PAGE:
Lots of great photos to give you a good idea of what riding here is like!
When you’re choosing a place to mountain bike, you can’t go wrong with picking a trail system that’s the site of a big national race. That usually indicates you’ll find good facilities, good signage, up-to-date maps, and some wicked good riding.
Such is the case with Big Bear Lake, a recreational area spread over 1,000 acres in the beautiful woodlands of northeastern West Virginia. The park is host to the “24 Hours of Big Bear” race each June. Granny Gear Productions sponsors six 24 hour races across the country each year (West Virginia, Utah, California, Vermont, Georgia, and Missouri).
The West Virginia race used to take place at Canaan Valley, moved to Snowshoe for a year, but now seems to have found a permanent home at Big Bear Lake. The 2006 race was a wild success, and 2007 race is planned for June 9-10.
Due to the hard work of a dedicated group of local mountain bike riders, the trails at Big Bear Lake are well designed and well maintained. A key factor that certainly ups the enjoyment meter at Big Bear is the layout of the trails, which feature four distinct color-coded loops that range in mileage from 8 to 21 miles. This allows a rider to pick a route that best suits his fitness level and riding skills.
When you check in, you receive a clear, up-to-date, easy-to-read map. The trails are also very well marked with colored arrows on signs and trees. This allows even the most directionally challenged individuals to navigate the trail system without getting lost.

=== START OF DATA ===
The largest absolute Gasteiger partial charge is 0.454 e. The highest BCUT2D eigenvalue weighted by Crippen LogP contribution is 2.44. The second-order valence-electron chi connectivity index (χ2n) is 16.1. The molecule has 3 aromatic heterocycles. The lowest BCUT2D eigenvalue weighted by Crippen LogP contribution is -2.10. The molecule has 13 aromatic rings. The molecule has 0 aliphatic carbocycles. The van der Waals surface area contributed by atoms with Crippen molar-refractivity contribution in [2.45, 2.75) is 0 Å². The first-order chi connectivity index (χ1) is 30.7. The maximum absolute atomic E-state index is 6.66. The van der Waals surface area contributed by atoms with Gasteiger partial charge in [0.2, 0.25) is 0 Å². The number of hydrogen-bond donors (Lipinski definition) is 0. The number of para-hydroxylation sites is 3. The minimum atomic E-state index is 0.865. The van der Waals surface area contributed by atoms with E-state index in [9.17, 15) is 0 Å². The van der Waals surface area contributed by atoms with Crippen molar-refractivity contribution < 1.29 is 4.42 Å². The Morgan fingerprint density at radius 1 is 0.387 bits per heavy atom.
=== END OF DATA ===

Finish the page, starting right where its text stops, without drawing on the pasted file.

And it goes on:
You’ll enjoy the variety of riding experiences you’ll have on the trails. It’s almost as if the trail designers tried to take everything that’s good about West Virginia mountain bike riding and incorporate all those characteristics into one place. The ODT riding group chose the Yellow Loop because it had a good intermediate mileage factor (12 miles) and had a variety of features, including a few climbs, large embedded rocks, tight tree-hugging slaloms, challenging rock gardens, and a few off-the-saddle downhills.
Big Bear is not a state park, so there’s different vibe. Not bad, just different. It’s geared more towards family entertainment, rather than just showcasing the natural environment or attracting trail enthusiasts. There’s mini-golf, water slides on the lake, and a video game room. They allow snow mobiling in the winter. And if your inner hillbilly is dying to get out, you can partake in the country music hoe down at the Big Bear Community Center every Saturday evening. Yeehaw!
But although there are plenty of other entertainment options at Big Bear other than the trails, the place draws more mountain bikers than anything else, especially with 25,000 students located just down the road at West Virginia University. Be prepared to pay $5 each at the gate, and to sign a waiver form that clears the owners in case you break your neck.